Helpful CSS architecture resources


An exercise we did during the early stages was review the landscape of frameworks and tools available for documenting design systems. We experimented with some of the more popular ones like Fractal, Pattern Lab, React Storybook, and Catalog.

The requirements we measured these tools against were:

  • It should output a static HTML site. This would allow us to archive each version of the documentation so it’s still available for teams using older releases.

  • It should be easily customizable. The documentation is public, so it should be easy to brand and make our own.

  • It should output examples and code snippets for both HTML and React components.

  • It should be actively maintained and have successful case studies.

Generating documentation

The tool we ultimately landed on for building the documentation was KSS (Knyle Style Sheets). With KSS, you write documentation as CSS comment blocks that conform to the KSS spec. You then run a command to parse the comments and generate a documentation site from them.

There were several things we liked about this setup:

We knew it would be a lot of work to develop both the design system and a documentation site simultaneously. KSS allowed us to document things directly within the CSS files as we went along.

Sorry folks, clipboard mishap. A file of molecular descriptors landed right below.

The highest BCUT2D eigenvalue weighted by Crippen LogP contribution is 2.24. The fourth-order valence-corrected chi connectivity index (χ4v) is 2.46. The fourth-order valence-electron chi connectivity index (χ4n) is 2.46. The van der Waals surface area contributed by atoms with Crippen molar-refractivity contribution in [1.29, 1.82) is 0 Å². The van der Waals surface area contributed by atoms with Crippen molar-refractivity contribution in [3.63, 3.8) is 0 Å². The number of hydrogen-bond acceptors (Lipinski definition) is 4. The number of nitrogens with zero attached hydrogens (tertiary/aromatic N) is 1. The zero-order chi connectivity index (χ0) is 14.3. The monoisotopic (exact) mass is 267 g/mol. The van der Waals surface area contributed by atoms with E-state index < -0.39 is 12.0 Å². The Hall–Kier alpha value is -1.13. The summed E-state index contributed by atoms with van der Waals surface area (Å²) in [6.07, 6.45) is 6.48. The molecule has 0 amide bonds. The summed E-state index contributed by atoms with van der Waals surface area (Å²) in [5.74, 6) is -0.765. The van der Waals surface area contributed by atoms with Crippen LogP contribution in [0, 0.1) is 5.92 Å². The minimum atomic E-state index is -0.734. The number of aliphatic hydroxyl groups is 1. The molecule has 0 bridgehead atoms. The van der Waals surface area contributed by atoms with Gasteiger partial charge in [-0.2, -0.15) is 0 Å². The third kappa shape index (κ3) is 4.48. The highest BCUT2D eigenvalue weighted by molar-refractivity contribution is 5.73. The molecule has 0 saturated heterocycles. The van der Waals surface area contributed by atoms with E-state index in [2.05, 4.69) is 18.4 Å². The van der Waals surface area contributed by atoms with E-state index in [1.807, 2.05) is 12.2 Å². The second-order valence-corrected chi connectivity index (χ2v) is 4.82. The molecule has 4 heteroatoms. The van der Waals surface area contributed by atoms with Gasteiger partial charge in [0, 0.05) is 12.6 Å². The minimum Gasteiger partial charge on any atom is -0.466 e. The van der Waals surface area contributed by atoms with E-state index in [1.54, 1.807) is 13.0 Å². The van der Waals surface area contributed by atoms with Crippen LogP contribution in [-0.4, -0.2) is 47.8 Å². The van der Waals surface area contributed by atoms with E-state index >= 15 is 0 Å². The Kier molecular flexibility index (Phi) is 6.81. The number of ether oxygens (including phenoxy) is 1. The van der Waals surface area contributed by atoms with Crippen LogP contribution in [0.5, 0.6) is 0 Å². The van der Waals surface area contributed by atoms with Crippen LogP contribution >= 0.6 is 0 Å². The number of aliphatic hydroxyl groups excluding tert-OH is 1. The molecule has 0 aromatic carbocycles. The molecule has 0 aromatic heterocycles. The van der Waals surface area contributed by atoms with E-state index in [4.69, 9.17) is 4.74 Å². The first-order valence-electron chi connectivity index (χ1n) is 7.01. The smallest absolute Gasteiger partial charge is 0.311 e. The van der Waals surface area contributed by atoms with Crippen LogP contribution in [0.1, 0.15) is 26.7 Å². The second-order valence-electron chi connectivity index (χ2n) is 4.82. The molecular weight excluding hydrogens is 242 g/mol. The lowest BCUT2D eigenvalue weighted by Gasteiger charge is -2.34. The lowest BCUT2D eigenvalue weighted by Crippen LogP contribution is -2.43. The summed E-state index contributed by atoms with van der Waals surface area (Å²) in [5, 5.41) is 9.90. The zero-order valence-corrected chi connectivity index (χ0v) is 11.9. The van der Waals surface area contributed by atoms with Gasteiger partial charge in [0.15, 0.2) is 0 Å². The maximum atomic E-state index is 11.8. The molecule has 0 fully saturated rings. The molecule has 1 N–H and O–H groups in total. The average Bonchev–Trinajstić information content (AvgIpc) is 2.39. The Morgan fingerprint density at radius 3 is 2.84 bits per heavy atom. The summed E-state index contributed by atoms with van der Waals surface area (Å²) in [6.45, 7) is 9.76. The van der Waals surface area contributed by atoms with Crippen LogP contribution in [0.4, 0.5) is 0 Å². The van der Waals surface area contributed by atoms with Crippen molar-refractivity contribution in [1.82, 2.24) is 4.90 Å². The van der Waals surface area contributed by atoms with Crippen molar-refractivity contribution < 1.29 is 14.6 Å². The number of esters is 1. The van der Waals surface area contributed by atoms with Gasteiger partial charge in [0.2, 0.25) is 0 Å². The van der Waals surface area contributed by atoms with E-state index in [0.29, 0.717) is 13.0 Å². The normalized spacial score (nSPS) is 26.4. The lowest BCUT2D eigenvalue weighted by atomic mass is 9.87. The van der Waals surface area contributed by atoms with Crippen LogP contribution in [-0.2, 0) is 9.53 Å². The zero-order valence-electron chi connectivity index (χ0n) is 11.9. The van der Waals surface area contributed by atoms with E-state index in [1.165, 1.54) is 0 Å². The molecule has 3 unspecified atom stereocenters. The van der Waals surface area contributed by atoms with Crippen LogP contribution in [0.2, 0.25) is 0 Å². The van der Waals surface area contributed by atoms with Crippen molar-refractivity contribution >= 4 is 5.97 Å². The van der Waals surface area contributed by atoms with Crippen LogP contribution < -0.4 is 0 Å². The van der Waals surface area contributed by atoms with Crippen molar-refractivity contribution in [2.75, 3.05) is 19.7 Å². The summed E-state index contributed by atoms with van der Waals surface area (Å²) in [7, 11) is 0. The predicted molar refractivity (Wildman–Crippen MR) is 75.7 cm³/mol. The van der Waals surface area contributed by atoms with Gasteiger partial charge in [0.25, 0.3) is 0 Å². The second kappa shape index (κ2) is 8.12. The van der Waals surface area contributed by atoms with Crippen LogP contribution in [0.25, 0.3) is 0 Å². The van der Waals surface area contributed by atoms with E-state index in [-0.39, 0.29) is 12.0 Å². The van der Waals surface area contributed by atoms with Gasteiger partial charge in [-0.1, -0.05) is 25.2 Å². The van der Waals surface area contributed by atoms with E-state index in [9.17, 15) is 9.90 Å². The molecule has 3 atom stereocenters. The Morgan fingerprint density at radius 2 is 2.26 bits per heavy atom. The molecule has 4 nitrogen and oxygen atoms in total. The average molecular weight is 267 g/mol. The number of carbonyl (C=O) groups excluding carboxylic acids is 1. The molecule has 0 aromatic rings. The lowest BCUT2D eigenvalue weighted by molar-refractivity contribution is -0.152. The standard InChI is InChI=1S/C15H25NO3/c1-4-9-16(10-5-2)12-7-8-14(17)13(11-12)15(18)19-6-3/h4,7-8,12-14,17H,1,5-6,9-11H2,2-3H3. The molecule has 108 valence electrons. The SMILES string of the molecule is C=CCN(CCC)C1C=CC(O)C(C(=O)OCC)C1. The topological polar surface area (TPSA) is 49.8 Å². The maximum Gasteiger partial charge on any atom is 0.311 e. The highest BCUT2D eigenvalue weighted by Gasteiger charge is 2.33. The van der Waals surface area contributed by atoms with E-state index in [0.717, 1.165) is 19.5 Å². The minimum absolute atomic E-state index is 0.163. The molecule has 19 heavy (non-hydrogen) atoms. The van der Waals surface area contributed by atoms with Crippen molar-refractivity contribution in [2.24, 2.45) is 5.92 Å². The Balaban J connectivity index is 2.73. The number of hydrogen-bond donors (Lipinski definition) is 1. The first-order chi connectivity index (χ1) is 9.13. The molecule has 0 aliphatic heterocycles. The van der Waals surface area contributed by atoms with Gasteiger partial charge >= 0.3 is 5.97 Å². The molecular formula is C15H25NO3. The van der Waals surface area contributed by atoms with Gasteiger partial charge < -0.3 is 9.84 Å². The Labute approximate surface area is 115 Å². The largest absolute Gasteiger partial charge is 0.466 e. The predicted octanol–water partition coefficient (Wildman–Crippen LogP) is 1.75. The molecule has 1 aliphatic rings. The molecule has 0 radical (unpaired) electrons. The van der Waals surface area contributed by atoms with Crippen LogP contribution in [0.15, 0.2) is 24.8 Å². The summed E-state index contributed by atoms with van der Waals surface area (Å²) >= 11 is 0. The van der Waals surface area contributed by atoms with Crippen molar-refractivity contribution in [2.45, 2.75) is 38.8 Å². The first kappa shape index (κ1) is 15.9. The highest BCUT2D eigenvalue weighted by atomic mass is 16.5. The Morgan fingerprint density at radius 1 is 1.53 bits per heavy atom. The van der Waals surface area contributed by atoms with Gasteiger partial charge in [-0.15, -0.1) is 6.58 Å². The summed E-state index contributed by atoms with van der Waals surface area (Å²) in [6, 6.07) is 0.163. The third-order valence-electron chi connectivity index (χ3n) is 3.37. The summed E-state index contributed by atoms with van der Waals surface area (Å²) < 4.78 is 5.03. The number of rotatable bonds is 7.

KSS has a JavaScript API, which gives us a JSON representation of the documentation. We integrated this into our Gulp build process to further customize the generated documentation. Some customizations included adding EJS syntax support to the markup examples and extending the KSS spec to support “custom flags”, which get parsed as separate JSON properties. These custom flags are used to indicate the status of a component (alpha, beta, ready) and to link to the related pattern in the U.S. Web Design Standards. For example:

A screenshot example of a custom flag CSS comment block showing Badge labels.

This is a CSS comment block that gets generated into a documentation page using KSS.

React components are also documented using inline comments, and we use react-docgen to enable this. The output returned by react-docgen is then merged with KSS’s JSON. The JSON representation of each page is then passed into a React app as props and rendered as a static HTML page using ReactDOMServer.

A screenshot example of an HTML page showing propTypes defintions and how these are replicated in the the component's documentation.

JS comments within a React component’s propTypes definition are used to generate the component’s documentation.

Developer workflow

An interesting local development workflow is unlocked when you combine this idea of inline documentation with live browser reloading. For the live reloading side of things, we’re using a combo of Browsersync and Webpack’s Hot Module Replacement.